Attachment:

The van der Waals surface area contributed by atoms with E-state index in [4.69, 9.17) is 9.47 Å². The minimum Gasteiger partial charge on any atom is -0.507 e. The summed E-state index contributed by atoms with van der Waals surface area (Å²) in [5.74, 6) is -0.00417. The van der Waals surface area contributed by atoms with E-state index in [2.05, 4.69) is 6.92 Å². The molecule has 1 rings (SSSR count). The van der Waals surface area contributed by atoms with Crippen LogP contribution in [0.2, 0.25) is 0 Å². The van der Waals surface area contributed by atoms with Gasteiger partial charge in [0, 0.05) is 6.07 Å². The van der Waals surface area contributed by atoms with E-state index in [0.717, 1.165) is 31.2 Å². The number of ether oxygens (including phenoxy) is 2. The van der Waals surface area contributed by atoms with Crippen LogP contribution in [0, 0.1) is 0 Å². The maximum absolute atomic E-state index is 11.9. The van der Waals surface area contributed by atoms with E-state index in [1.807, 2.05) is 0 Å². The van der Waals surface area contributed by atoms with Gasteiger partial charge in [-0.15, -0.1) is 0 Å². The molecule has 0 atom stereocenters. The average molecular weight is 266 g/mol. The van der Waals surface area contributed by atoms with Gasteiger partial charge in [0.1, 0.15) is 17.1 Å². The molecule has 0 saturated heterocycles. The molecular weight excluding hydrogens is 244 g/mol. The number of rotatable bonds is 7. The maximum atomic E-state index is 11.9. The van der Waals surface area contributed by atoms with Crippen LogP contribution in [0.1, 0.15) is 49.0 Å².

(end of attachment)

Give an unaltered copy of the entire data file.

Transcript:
The van der Waals surface area contributed by atoms with E-state index in [4.69, 9.17) is 9.47 Å². The minimum Gasteiger partial charge on any atom is -0.507 e. The summed E-state index contributed by atoms with van der Waals surface area (Å²) in [5.74, 6) is -0.00417. The van der Waals surface area contributed by atoms with E-state index in [2.05, 4.69) is 6.92 Å². The molecule has 1 rings (SSSR count). The van der Waals surface area contributed by atoms with Crippen LogP contribution in [0.2, 0.25) is 0 Å². The van der Waals surface area contributed by atoms with Gasteiger partial charge in [0, 0.05) is 6.07 Å². The van der Waals surface area contributed by atoms with E-state index in [0.717, 1.165) is 31.2 Å². The number of ether oxygens (including phenoxy) is 2. The van der Waals surface area contributed by atoms with Crippen LogP contribution in [0, 0.1) is 0 Å². The maximum absolute atomic E-state index is 11.9. The van der Waals surface area contributed by atoms with E-state index in [1.807, 2.05) is 0 Å². The van der Waals surface area contributed by atoms with Gasteiger partial charge in [-0.15, -0.1) is 0 Å². The molecule has 0 atom stereocenters. The average molecular weight is 266 g/mol. The van der Waals surface area contributed by atoms with Gasteiger partial charge in [0.1, 0.15) is 17.1 Å². The molecule has 0 saturated heterocycles. The molecular weight excluding hydrogens is 244 g/mol. The number of rotatable bonds is 7. The maximum atomic E-state index is 11.9. The van der Waals surface area contributed by atoms with Crippen LogP contribution in [0.1, 0.15) is 49.0 Å².